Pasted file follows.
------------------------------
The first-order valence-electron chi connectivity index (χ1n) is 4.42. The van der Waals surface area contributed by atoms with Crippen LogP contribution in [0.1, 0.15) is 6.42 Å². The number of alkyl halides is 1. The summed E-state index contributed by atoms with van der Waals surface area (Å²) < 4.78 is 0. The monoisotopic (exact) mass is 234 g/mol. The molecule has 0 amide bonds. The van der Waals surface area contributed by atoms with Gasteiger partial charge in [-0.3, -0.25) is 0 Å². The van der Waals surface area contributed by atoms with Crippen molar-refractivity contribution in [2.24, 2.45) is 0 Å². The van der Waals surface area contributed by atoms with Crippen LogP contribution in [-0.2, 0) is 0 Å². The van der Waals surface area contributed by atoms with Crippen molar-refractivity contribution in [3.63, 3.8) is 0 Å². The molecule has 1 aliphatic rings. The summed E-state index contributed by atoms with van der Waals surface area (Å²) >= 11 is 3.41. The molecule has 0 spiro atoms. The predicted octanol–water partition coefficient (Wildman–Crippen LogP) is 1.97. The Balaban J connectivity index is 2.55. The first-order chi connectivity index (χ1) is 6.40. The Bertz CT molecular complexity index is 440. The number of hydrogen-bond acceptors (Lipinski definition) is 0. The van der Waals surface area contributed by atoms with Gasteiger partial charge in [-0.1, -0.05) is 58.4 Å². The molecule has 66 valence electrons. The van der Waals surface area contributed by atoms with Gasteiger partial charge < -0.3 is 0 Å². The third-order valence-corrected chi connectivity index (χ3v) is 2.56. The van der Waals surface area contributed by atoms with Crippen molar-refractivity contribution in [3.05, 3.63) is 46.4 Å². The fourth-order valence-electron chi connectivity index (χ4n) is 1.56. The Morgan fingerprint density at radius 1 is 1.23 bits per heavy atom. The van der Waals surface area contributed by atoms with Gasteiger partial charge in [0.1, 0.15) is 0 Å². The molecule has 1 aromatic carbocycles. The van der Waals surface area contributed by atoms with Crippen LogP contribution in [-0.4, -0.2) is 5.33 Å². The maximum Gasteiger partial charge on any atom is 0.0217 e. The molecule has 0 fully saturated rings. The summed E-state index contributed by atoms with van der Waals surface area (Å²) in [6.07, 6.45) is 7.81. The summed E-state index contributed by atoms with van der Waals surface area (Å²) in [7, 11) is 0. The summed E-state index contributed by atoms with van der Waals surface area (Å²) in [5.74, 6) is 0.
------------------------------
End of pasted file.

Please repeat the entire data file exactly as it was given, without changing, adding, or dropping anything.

The first-order valence-electron chi connectivity index (χ1n) is 4.42. The van der Waals surface area contributed by atoms with Crippen LogP contribution in [0.1, 0.15) is 6.42 Å². The number of alkyl halides is 1. The summed E-state index contributed by atoms with van der Waals surface area (Å²) < 4.78 is 0. The monoisotopic (exact) mass is 234 g/mol. The molecule has 0 amide bonds. The van der Waals surface area contributed by atoms with Gasteiger partial charge in [-0.3, -0.25) is 0 Å². The van der Waals surface area contributed by atoms with Crippen molar-refractivity contribution in [2.24, 2.45) is 0 Å². The van der Waals surface area contributed by atoms with Crippen LogP contribution in [-0.2, 0) is 0 Å². The van der Waals surface area contributed by atoms with Crippen molar-refractivity contribution in [3.63, 3.8) is 0 Å². The molecule has 1 aliphatic rings. The summed E-state index contributed by atoms with van der Waals surface area (Å²) >= 11 is 3.41. The molecule has 0 spiro atoms. The predicted octanol–water partition coefficient (Wildman–Crippen LogP) is 1.97. The Balaban J connectivity index is 2.55. The first-order chi connectivity index (χ1) is 6.40. The Bertz CT molecular complexity index is 440. The number of hydrogen-bond acceptors (Lipinski definition) is 0. The van der Waals surface area contributed by atoms with Gasteiger partial charge in [-0.1, -0.05) is 58.4 Å². The molecule has 66 valence electrons. The van der Waals surface area contributed by atoms with Gasteiger partial charge < -0.3 is 0 Å². The third-order valence-corrected chi connectivity index (χ3v) is 2.56. The van der Waals surface area contributed by atoms with Crippen molar-refractivity contribution in [3.05, 3.63) is 46.4 Å². The fourth-order valence-electron chi connectivity index (χ4n) is 1.56. The Morgan fingerprint density at radius 1 is 1.23 bits per heavy atom. The van der Waals surface area contributed by atoms with Gasteiger partial charge in [0.1, 0.15) is 0 Å². The molecule has 1 aromatic carbocycles. The van der Waals surface area contributed by atoms with Crippen LogP contribution in [-0.4, -0.2) is 5.33 Å². The maximum Gasteiger partial charge on any atom is 0.0217 e. The molecule has 0 fully saturated rings. The summed E-state index contributed by atoms with van der Waals surface area (Å²) in [6.07, 6.45) is 7.81. The summed E-state index contributed by atoms with van der Waals surface area (Å²) in [7, 11) is 0. The summed E-state index contributed by atoms with van der Waals surface area (Å²) in [5.74, 6) is 0.